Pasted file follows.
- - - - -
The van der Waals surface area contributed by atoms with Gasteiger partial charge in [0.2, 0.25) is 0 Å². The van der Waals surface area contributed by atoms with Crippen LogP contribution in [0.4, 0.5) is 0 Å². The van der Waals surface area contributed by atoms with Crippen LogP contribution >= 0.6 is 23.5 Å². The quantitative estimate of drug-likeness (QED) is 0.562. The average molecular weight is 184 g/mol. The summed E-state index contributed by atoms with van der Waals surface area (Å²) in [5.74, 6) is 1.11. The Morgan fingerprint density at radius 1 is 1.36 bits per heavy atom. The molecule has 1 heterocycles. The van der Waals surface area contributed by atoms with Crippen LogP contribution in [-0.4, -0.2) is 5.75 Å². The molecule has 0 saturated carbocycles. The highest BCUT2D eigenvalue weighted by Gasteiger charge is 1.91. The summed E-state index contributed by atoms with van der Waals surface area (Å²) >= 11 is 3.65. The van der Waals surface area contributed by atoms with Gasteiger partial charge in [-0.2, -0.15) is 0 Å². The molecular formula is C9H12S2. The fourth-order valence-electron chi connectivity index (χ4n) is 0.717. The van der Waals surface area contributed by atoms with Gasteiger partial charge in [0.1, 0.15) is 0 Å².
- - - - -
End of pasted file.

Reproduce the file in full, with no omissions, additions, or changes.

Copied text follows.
The van der Waals surface area contributed by atoms with Gasteiger partial charge in [0.2, 0.25) is 0 Å². The van der Waals surface area contributed by atoms with Crippen LogP contribution in [0.4, 0.5) is 0 Å². The van der Waals surface area contributed by atoms with Crippen LogP contribution >= 0.6 is 23.5 Å². The quantitative estimate of drug-likeness (QED) is 0.562. The average molecular weight is 184 g/mol. The summed E-state index contributed by atoms with van der Waals surface area (Å²) in [5.74, 6) is 1.11. The Morgan fingerprint density at radius 1 is 1.36 bits per heavy atom. The molecule has 1 heterocycles. The van der Waals surface area contributed by atoms with Crippen LogP contribution in [-0.4, -0.2) is 5.75 Å². The molecule has 0 saturated carbocycles. The highest BCUT2D eigenvalue weighted by Gasteiger charge is 1.91. The summed E-state index contributed by atoms with van der Waals surface area (Å²) >= 11 is 3.65. The van der Waals surface area contributed by atoms with Gasteiger partial charge in [-0.2, -0.15) is 0 Å². The molecular formula is C9H12S2. The fourth-order valence-electron chi connectivity index (χ4n) is 0.717. The van der Waals surface area contributed by atoms with Gasteiger partial charge in [0.1, 0.15) is 0 Å².